All you need to know today.
1. Coronavirus updates: US passes 3 million cases
The US has passed the 3 million cases mark. Amid the rapidly growing cases,
New applications for unemployment benefits exceeded 2 million people last week, according to Labor Department data issued Thursday. The numbers are still high, and this has been going on for over 16 weeks, the impact of the pandemic is still enormous. In total, nearly 33 million Americans were getting jobless benefits as of June 20. Things were fairing better in recent weeks, but as states begin to see a resurgence of the virus, more and more businesses are re-closing.
In San Francisco, indoor dining and re-opening bars are still banned, leaving the immediate future of bay area dining to be “outside or to-go”.
Disney World is planning for re-opening this weekend though, despite the uptick of cases in Florida. The public concern centers around the nearly 114,000 new coronavirus cases that were reported in the last two weeks, with hospital reaching almost full capacity, as well as ICUs.
California had 7,697 new infections based on the seven-day moving average, which is more than 26% higher compared with a week ago.
Across the globe in Japan, the country is also seeing continuous upticks of cases, yesterday reporting over 200 cases of covid-19 in Tokyo. However, the country won’t be placed on another lockdown.
The government has said the recent spike is mainly due to more people getting tested, especially those working at nightlife entertainment facilities, such as host clubs and hostess bars.
2. Seoul city mayor found dead
Seoul City Mayor Park Won-soon was found dead and found by Seoul police this morning after a seven hour search. His daughter reported him missing a day prior after finding a note that read like a will.
As mayor of the city of nearly 10 million people, Park was one of South Korea’s most influential politicians and played a significant, high profile role in the battling of the pandemic. Police do not suspect any foul play, but further investigation may be needed as the death was sudden.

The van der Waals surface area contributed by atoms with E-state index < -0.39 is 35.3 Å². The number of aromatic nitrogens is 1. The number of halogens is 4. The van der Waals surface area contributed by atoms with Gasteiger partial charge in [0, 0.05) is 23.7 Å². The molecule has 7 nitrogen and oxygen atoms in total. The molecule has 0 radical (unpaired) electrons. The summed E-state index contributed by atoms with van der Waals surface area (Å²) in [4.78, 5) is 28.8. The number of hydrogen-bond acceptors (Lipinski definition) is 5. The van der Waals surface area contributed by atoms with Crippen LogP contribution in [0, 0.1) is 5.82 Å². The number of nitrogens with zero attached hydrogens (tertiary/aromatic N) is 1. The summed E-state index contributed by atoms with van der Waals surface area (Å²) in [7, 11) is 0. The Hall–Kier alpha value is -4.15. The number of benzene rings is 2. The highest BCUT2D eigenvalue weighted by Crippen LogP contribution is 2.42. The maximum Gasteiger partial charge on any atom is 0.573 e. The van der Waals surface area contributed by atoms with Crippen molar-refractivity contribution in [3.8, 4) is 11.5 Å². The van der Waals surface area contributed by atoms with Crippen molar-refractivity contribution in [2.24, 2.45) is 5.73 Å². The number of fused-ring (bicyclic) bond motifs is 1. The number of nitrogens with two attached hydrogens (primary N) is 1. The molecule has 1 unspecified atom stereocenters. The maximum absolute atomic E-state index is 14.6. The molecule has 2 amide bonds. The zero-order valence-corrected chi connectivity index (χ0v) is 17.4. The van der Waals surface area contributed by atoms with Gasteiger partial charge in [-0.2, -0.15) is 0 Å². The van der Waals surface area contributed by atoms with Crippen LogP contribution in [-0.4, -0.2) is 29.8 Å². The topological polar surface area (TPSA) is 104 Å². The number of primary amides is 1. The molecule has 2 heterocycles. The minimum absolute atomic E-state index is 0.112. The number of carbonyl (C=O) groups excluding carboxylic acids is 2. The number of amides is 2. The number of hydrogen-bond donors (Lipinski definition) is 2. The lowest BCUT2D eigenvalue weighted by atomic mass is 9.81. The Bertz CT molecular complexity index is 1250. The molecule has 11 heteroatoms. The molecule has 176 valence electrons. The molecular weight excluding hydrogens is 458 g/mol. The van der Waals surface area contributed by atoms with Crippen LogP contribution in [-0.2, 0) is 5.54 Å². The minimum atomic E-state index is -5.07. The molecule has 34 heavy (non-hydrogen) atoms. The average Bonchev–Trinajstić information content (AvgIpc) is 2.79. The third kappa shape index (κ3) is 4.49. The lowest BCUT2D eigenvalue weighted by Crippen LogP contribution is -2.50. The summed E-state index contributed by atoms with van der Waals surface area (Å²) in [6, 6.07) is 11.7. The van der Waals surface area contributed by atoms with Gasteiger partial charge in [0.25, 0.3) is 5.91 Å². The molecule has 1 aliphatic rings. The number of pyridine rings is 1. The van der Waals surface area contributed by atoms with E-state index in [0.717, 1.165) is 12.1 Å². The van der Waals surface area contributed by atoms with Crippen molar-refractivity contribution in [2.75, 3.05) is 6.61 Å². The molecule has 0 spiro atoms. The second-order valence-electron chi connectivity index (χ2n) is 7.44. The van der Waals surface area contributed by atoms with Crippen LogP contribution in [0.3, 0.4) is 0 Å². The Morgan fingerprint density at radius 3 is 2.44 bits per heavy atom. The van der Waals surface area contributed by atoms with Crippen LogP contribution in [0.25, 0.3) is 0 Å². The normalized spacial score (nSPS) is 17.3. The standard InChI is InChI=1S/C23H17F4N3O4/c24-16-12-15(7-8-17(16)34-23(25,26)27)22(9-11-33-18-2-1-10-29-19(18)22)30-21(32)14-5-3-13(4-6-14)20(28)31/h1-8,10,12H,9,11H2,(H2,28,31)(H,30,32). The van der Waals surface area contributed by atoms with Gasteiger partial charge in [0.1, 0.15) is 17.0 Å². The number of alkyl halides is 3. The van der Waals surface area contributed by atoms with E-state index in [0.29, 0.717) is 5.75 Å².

South Korea’s new agency reported that a former secretary of Park had filed a complaint on Wednesday over alleged incidents of sexual harassment. No correlation can be made during this time, and the sudden death is a tragedy for his family.
Park was seen as a potential presidential hopeful for the liberals in the 2022 presidential elections.
3. Facebook’s own internal audit results didn’t fair well
Imagine failing your own test. That’s what happened to Facebook during its independent Civil Rights audit, after two years of work. The auditors found that the company simply hasn’t done enough to combat hate and abuse on its platform.
This is not good, especially as the November US Presidential election is only a few months away.
The audit, which was commissioned by Facebook at the urging of civil rights leaders and politicians, comes amid a growing advertiser boycott of the platform.
The report is an important one for Facebook’s reputation, but it isn’t binding. Facebook can choose to implement the recommendations in the report or to dismiss them
Facebook systematically chooses to prioritize the speech of politicians over shutting down harmful and hateful rhetoric, which hurts its users overall. This isn’t a good move to execute, as it fails to fact check politicians, take down hate speech, racism and more. When you value the very basis of “Free Speech” above all else, it can cause systemic problems.
Facebook’s audit highlights that the company has a long way to go in combating hate speech, particularly around white nationalism. The company has a team of 350 people who work exclusively on combating dangerous groups on Facebook apparently, but it’s simply not enough. The company has to realize that whatever happens on the platform, can lead to harmful real world consequences.
4. Brooks Brothers files for bankruptcy
People are moving further and further away from mid level high street brands as Brooks Brothers joins the likes of J Crew in filing for bankruptcy.
The brand is over 200 years old, and remains one of the few left with factories in the US.
Brooks Brothers, known for its preppy casual attire, business suits and white pressed shirts have been a staple in American corporate culture for generations, but as many workplaces shift to more casual wear, the brand started to lose its footing. Then, came the pandemic.
“Retailing has been changing a lot in the last four to five years, and we were in the process of adapting to that new environment. When coronavirus came, there was really no way to sustain things,” said owner Claudio Del Vecchio.
it seeks a buyer and restructures its debts, Brooks Brothers said it has secured a $75 million debtor-in-possession loan from WHP Global.
Like many retailers before it, Brooks Brothers was already suffering pre pandemic, the company had about $1 billion in revenue in 2019, and about a quarter of its sales came from ecommerce. It has 500 stores around the world and roughly 200 in North America and closed 50 stores amid the pandemic.
The latest today? Brooks Brothers has found two potential buyers, Sparc Group and mall owner Simon Property Group is considering bidding to buy Brooks Brothers.
Both potential bidders are planning to keep most Brooks Brothers stores intact, betting that the retailer’s survival is tied to a strong brick-and-mortar presence.